MD-2 function

Swell shoe sensor position is monitored by a 68HC11 microprocessor; its circuitry is very similar to the MD-1 board, and is explained later. The processor keeps track of swell shoe position and does three things each time it senses that the swell shoe has been moved:

1. It outputs a MIDI controller message via its 5-pin MIDI OUT connector. The channel number is set by a four-pole DIP switch, similar to that on the MD-1 board.

2. It outputs a 7-bit code out the 9-pin serial connector. A serial cable sends this code to the MD-1 board. The MD-1 program accepts this number and uses it as the velocity byte in current note-on messages.

3. The MD-2 board also has space for a PGA2310PA audio integrated circuit. This is a dual volume control (for stereo applications) which is controlled digitally by the microprocessor. This allows me to directly control audio volume for other signal sources.

My main organ tone generator is either the Hauptwerk program, or the Kloria MyOrgan program; both of these use samples of real organ pipes. These two programs both accept MIDI controller messages, but Hauptwerk ignores velocity commands. (I don't yet know about MyOrgan.)

My secondary tone source is a Roland CM32P. This is a MIDI tone module which uses short samples to play sounds. It has a number of sounds, but I anticipate using only the piano in conjunction with Hauptwerk's theatre organ samples. This module uses the velocity code in note-on messages.

At this point I don't see the need for an audio volume control so, although the MD-2 board has space for the PGA2310PA audio volume control, that part of the boards is not populated, nor have I written the software for that function.

MD-2 Circuitry

The MD-2 board is divided into two parts --- the digital side on the left, and the analog side on the right. To prevent the digital control signals or noise from getting into the analog circuits, the two sides use separate grounds and separate power supplies for  isolation. The digital side is shown in Figure 1, while the analog side is in Figure 2.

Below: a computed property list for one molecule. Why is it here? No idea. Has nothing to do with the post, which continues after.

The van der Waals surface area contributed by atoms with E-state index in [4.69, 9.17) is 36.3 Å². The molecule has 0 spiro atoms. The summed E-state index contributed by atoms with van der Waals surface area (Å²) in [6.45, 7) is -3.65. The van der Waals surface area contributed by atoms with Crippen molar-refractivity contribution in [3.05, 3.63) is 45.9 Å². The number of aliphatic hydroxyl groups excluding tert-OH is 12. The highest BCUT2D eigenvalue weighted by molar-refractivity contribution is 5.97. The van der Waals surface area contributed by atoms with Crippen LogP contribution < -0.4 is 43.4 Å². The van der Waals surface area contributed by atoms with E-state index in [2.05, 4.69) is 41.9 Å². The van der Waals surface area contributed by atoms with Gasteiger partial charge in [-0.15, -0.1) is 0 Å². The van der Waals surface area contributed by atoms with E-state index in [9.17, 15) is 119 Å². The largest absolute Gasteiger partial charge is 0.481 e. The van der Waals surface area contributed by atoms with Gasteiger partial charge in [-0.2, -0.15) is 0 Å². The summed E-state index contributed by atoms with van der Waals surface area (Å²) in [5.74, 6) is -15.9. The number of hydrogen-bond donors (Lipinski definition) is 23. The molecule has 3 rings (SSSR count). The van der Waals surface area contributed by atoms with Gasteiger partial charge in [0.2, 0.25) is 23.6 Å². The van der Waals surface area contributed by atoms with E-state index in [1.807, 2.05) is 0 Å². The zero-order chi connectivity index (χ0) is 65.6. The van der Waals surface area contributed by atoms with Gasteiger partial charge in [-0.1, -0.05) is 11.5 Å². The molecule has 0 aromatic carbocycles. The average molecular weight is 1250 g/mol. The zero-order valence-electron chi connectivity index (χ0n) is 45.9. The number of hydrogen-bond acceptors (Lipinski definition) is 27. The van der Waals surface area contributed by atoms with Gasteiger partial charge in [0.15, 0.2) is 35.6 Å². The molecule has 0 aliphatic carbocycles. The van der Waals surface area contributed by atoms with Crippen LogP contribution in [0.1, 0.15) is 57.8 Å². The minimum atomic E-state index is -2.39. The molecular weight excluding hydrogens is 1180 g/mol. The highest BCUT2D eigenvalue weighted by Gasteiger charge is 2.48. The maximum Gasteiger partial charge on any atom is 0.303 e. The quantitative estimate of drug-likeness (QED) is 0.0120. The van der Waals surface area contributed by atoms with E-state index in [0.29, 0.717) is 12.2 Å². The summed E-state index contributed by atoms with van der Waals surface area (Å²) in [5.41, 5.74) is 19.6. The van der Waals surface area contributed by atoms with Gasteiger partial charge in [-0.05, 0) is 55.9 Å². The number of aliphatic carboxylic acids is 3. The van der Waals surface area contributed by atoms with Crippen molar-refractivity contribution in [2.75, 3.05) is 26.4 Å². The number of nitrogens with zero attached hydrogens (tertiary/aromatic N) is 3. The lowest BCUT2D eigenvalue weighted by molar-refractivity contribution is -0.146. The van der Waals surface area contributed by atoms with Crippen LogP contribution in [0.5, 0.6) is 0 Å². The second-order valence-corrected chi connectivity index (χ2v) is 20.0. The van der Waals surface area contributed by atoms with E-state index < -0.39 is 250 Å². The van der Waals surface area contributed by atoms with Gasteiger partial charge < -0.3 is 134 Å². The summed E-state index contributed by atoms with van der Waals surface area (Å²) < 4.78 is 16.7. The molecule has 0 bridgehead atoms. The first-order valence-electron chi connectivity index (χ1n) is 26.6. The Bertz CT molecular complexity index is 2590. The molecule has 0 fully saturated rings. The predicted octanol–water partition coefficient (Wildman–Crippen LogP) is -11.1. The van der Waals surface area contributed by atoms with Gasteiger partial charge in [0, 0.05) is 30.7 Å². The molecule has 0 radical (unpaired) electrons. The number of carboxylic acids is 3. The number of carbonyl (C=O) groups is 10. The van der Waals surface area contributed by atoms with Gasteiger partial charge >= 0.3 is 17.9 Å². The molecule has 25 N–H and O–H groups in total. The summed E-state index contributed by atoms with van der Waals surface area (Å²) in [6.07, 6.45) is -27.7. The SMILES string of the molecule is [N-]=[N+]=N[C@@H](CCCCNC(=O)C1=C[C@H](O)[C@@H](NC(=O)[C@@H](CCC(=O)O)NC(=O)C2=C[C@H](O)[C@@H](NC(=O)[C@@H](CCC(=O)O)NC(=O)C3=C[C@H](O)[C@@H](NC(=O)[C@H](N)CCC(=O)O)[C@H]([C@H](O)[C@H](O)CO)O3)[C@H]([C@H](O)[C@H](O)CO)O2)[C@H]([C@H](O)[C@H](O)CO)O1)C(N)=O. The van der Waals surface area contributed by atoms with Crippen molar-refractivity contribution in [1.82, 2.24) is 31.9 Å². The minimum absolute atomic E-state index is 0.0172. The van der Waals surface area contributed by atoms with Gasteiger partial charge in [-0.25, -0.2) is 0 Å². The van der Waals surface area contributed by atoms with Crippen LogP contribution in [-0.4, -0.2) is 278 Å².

Digital circuitry

The digital circuit in Figure 1 is actually very similar to the MD-1 board.

Let's explain the various parts, starting at the top left corner of the 68HC11.

(a) Top left is the 8 MHz crystal and attached circuitry, which sets the speed of the processor. The 68HC11 internally divides this by 4, so the main clock frequency of the processor is 2 MHz.

(b) Several resistors under that (and resistors elsewhere) connect various pins of the HC11 to +5-volt Vcc, to provide a pullup function - that is, to hold these pins at +5 volts when they are not used for other functions.

(c) Jumper P1 allows bootstrapping the HC11. In normal mode, this jumper would be open. When pins 1 and 2 of the jumper are shorted together, the processor goes into a bootstrap mode, where it can be loaded with a program through the serial port. This is the method that the EEPROM software would initially be loaded.

(d) The DS1233-10 IC, U2, is a reset circuit. It monitors the Vcc power, and automatically resets the processor -- i.e., restarts it -- when the power goes below about 4.5 volts.

(e) The 68HC11 has a built-in serial I/O port which can run at the standard baud rates, as well as at 31.25 kHz, the MIDI rate. It uses pins 20 and 21. This serial port connects both to 9-pin RS-232 connector J2, and also to MIDI OUT jack J1.